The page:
My Challenge This Summer

Screen Shot 2018-08-09 at 4.23.50 PMAs indicated in an earlier post, I challenged myself to take an online course on how to create animated GIFs, with Jake Miller being the instructor. I have discovered that creating high quality GIFs sure take some thinking (and time – just like anything else when you first start learning). Prior to taking the course, I would use Snagit to record my screen. Then, with the click of one button, I could say create a GIF. Could I continue to do this? Sure. However, knowing what I know now, I really should keep my audience in mind. They don’t want to watch a GIF that is a minute or longer. Plus, there should me more details provided in the GIF to help the viewer out.

Continue reading “My Challenge This Summer”

Learning From Others is Important

Screen Shot 2018-07-22 at 7.25.06 PM

As my friend Mary Marotta says,

“Sure we have the ability to learn [insert particular tool here]. But you know what, it might be good to find someone who is an expert at [insert tool] to get a different perspective.”

I took her advice recently and decided to take Jake Miller’s #EduGif Academy course online this summer. I have been a big fan of Jake’s as he makes amazing GIFs. It seems as though every day he is sharing a new tip or trick via a GIF he made. (I am not sure how he has time to do all of these but he does GREAT work!)

For the past year, in some of the resources that I have created for teachers and students at the high school I work at, I have made GIFs. I find that GIFs can share the information that you need to in an efficient, quick way. However, I really did not take the time to plan out the GIFs. Instead, I would just record my screen and then convert the video into a GIF. At the end of June, I saw a post of Jake’s promoting his online course and thought, why not…it is time for me to be the student again.

I am writing this blog post half way through the course and could not be more thrilled that I took up this opportunity. Below are two videos that I have created thus far that I plan to use at the beginning of the school year for the students at the high school. You will notice that they are still videos. Jake wanted to make sure we knew the basics prior to moving into GIFs, and by basics…I really mean not basics as I am learning some cool tricks to making my videos that much better.

While these videos are not perfect, I hope you enjoy them. The most favorite feature of the videos you ask? It is the ability to zoom in an out of particular areas of the screen. I feel as though this not only helps the viewer but also makes it ‘look more professional’.

Managing Chrome Extensions

Up-To-Date Chrome Browser

Can’t wait to move on to GIFs.

And that is my Spiel…

Day 12 of Google: Creating Your own GIF with AutoDraw, Photos, and Slides

For day twelve of Google, we are going to look at how AutoDraw, Google Photos and Google Slides can be used to help create your own GIF for a presentation.

GIF files and bitmojis have appeared in text messages/group chats for awhile now. I am noticing that more and more people are including these in presentations now. In most cases, gifs that are used are ones that have been found online. Well, with the help of three applications, you can create your own GIF. What makes this process even easier is the fact that Google Photos is now an option for inserting images into a Google Slide presentation.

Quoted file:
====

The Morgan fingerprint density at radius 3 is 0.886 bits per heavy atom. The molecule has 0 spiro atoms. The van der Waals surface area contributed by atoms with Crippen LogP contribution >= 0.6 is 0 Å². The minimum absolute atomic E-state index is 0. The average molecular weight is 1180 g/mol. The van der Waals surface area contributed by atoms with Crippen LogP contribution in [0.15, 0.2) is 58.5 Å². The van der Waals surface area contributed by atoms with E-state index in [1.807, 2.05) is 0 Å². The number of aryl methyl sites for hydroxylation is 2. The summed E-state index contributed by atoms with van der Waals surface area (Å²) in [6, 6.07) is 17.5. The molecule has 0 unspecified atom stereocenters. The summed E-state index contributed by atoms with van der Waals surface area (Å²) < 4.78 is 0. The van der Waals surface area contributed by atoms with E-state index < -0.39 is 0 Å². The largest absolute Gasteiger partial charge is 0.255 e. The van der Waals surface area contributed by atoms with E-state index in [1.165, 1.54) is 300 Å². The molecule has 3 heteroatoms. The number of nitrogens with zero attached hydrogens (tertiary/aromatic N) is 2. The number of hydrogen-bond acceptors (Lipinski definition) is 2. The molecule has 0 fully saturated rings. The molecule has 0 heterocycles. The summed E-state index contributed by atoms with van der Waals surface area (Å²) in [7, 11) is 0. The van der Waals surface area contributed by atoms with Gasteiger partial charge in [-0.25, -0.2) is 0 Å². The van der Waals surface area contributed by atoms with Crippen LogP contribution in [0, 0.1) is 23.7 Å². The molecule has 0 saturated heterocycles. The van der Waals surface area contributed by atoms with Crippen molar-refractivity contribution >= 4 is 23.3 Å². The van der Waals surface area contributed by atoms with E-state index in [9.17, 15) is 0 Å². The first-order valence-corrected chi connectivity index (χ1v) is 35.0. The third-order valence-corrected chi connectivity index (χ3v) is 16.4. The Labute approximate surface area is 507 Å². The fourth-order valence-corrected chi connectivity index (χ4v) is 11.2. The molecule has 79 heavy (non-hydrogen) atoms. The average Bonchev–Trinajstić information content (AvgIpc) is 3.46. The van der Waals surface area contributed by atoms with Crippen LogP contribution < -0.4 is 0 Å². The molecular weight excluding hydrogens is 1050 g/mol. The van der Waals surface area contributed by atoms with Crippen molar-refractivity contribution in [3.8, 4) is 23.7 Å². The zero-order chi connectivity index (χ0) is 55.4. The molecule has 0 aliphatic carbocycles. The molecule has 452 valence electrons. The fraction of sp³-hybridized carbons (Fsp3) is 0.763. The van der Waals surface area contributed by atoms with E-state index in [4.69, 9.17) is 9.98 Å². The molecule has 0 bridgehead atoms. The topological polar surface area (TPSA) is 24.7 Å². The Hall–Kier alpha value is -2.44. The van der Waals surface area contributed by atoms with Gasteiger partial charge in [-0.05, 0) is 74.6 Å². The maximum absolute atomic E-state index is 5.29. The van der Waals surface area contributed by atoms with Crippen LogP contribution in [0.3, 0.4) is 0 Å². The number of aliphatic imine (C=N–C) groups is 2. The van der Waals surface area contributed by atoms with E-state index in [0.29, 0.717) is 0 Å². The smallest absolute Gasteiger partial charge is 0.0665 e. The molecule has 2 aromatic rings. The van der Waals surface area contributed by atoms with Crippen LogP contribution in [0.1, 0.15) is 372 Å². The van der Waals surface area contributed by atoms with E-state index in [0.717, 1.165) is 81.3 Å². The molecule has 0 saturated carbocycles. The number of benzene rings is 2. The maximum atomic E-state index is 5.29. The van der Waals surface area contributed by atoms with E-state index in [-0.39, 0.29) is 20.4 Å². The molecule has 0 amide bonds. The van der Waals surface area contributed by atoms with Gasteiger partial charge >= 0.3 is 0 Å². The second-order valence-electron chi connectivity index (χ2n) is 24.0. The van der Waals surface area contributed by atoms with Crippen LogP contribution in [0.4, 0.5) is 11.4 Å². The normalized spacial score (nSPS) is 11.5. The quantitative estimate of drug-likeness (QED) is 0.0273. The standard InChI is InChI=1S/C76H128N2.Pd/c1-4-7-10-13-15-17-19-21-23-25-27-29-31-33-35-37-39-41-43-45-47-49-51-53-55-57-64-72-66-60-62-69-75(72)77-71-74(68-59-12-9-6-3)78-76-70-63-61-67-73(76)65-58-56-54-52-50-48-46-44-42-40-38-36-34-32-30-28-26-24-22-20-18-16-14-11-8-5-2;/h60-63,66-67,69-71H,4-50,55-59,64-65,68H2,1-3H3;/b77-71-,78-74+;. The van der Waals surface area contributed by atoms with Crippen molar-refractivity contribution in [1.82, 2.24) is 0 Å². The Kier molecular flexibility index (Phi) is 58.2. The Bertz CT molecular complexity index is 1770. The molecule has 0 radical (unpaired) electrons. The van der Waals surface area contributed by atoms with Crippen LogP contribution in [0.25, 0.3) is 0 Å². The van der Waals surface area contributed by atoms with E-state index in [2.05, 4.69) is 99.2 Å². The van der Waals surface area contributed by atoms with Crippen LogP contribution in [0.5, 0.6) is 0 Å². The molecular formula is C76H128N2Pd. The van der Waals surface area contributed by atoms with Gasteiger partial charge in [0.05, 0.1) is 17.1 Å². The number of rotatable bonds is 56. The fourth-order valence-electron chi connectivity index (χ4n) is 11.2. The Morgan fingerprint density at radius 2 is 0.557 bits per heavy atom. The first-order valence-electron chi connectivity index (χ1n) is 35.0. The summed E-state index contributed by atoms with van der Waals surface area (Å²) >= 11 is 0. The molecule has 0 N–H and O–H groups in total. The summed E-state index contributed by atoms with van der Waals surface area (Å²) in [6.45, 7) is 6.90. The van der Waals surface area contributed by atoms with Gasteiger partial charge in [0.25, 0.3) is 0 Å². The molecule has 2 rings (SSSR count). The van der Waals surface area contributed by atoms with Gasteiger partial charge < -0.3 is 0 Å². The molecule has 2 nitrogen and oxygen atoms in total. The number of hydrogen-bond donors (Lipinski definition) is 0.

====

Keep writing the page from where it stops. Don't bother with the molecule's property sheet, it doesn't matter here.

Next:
Below is an example of something that was created in AutoDraw, uploaded into Google Photos to create a ‘GIF’. This file can then be inserted into any location that allows for images. Below will walk you through the process…

Step 1: AutoDraw
I have written an earlier blog post on Google AutoDraw. AutoDraw is a great way for students to create their own visual with the help of artificial intelligence. I for one am not a great drawer. I can use all the help that I can get with my drawings. This is also a great way to get ‘free to use’ images.

  • Create what you want to turn into a GIF. My example will be a basketball moving as if it is being thrown in the air. 
  • After my image is all set, take a screenshot
  • Move items that you ‘drew’ (in my case, I will move the basketball)
  • Take another screenshot
  • Repeat step 3 and 4 until you have all the necessary screenshots 

Step 2: Google Photos

Next, we will use Google Photos ( The reason behind this is so that it will automatically create the GIF for us. Google Photos calls this an animation.

  • Once in Google Photos, choose upload on the top right corner
  • Upload all of the screenshots (or images you want to eventually make into a GIF file)
  • On top right corner, select the plus button and choose animation
  • Select all images you want to be part of the gif ‘animation’

Step 3: Google Slides (or Docs, Drawing)

Next, you will want to open the application that the GIF file should be placed – in this case Google Slides. With Googles latest feature, it is even easier to add images.

  • Open up Google Slide presentation
  • Go to slide you want the image to be located on
  • Under the insert menu, choose Image followed by Photos. Google will search your Google Photos and you will select your GIF file.
And that is my Spiel…